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Summary:

Quirky will launch Wink, its connected home brand, as a separate company. But the real test of Wink’s success in the market will depend on awesome software and a distribution channel that educates consumers.

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Quirky is separating Wink, its smart home app and associated devices, into a separate company, and will fight for consumer mind share with SmartThings, Revolv, Apple’s HomeKit and perhaps Google’s Nest. There are about a dozen other efforts in this space as well, from older companies like Insteon and iControl to lesser-known options like Alarm.com.

It’s a gold rush to bring connected products into the home, but the creation of Wink as its own company also makes sense. Quirky is a company that lets people suggest product ideas, and if enough people in the Quirky community participate, the product is built and proceeds from the sale are shared among the contributors. Quirky has created several products that have hit the mainstream; the most popular of those is the pivot plug, a surge protector that twists, so you never block an outlet with a bulky AC adapter plug.

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But the ideas for connected home products were overwhelming Quirky. In a profile of the startup at the New York Times, Quirky’s founder and CEO Ben Kaufman noted that one out of every four ideas Quirky was getting related to apps and connected devices for the home. Quirky had launched a partnership back in April 2013 with GE and Electric Imp to offer inventors a chance to build connected devices and later GE put $30 million into Quirky.

The first round of products was a bit random, involving a connected egg tray, a connected alarm clock/dashboard and a connected pivot plug, but big-name brands are hopping on board with new products that make a little bit more sense, like a connected A/C unit. But the real test of Wink’s success in the market will depends on two things: awesome software and a distribution channel that educates consumers.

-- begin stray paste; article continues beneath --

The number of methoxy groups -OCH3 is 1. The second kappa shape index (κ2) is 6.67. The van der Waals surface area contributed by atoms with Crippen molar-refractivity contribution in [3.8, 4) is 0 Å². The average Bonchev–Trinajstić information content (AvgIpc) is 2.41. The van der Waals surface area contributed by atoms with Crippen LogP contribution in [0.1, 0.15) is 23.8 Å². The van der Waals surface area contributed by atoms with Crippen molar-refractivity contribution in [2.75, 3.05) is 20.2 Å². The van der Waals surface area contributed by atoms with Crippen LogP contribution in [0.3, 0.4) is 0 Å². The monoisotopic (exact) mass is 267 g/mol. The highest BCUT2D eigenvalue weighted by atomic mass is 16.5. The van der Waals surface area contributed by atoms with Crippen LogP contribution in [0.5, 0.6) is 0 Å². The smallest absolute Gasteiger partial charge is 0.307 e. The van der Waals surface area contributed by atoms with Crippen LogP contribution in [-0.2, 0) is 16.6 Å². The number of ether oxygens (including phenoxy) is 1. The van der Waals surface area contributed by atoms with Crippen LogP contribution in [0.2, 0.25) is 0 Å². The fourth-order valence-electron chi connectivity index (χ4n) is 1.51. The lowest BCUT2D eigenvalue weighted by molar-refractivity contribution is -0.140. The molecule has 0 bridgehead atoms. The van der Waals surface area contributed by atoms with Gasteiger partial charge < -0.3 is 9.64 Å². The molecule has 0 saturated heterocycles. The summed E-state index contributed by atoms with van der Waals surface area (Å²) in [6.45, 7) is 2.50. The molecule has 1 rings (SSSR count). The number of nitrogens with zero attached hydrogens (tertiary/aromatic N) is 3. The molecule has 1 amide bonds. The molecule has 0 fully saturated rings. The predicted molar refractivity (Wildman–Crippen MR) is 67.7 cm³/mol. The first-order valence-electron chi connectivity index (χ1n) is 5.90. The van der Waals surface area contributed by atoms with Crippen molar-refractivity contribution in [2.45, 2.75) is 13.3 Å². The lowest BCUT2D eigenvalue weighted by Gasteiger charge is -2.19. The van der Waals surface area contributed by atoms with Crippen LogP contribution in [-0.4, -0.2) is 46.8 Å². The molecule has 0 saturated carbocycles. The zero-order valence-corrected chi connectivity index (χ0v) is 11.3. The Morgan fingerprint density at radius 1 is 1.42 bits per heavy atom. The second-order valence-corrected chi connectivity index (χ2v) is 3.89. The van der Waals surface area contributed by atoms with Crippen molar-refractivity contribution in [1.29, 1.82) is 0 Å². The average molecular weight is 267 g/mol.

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Thanks to a partnership with Home Depot, the Wink products are on shelves across the country, although in my previous visits to Home Depot, they were not explained well or showcased in a manner that provided much consumer education. I expect that will change now that Wink is getting its own company and Home Depot is doubling down on connected home products.

For example, Home Depot has decided to stock the Revolv home hub, the Rachio connected sprinklers, the Wink products and an array of older connected home products using Zigbee or Z-wave radios. Right now it has what people in the industry call an “innovation aisle,” but in practice that’s really just a hodgepodge of products. On July 7 it will showcase Wink products from a variety of manufacturers. I hope to see more end cap displays that offer the ability to test and touch the products, closer to what Staples provides with its connected home displays.

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The other essential element for a quality connected home experience is good software, and frankly, few providers have managed this when combining more than one device. The only awesome software experience for multiple devices I’ve seen so far is the Savant connected home, but that’s a professional solution. I think the Staples Connect software has promise and am trying to love the SmartThings software, but it’s still too difficult for a novice to program it to do what you want.

As for the Wink software, I don’t yet know how well it works. I haven’t been excited enough about any of the Wink devices to pay the premium for a connected egg tray or even yet another connected outlet. I almost bought the Nimbus connected alarm clock and social dashboard, but negative reviews stopped me. But around 60 devices are about to launch with the platform, according to the Times article, which means that I should soon have some options that make a bit more sense for me.

In the meantime, I’ll try to get my hands on some Wink gear and run the app through its paces. While the venture community and hardware makers are pumped about the smart home, it’s still a tough sell for mainstream consumers. While hubs and unified apps will help resolve some of the initial confusion about which products work together, it won’t help with the larger issues of explaining why someone should pay a premium for a connected device, then helping them learn how to use it so they don’t return it.

For more on the topic, check out the podcast I did last August with Bret Kovacs, the head of Wink’s business development.

  1. Connected SMART Home Monday, June 23, 2014

    The home isn’t getting smarter, it’s getting confused. Competition is good but the consumer won’t understand the true potential of the smart home with so many companies sending mixed messages of what their vision of the smart home is.
    The consumer will get frustrated that they get locked into someone’s Eco system, buy products that don’t communicate with others and are left trying to piece it together themselves.
    An open standard is the key e.g.

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  2. Connected SMART Home Monday, June 23, 2014

    … Allseen alliance

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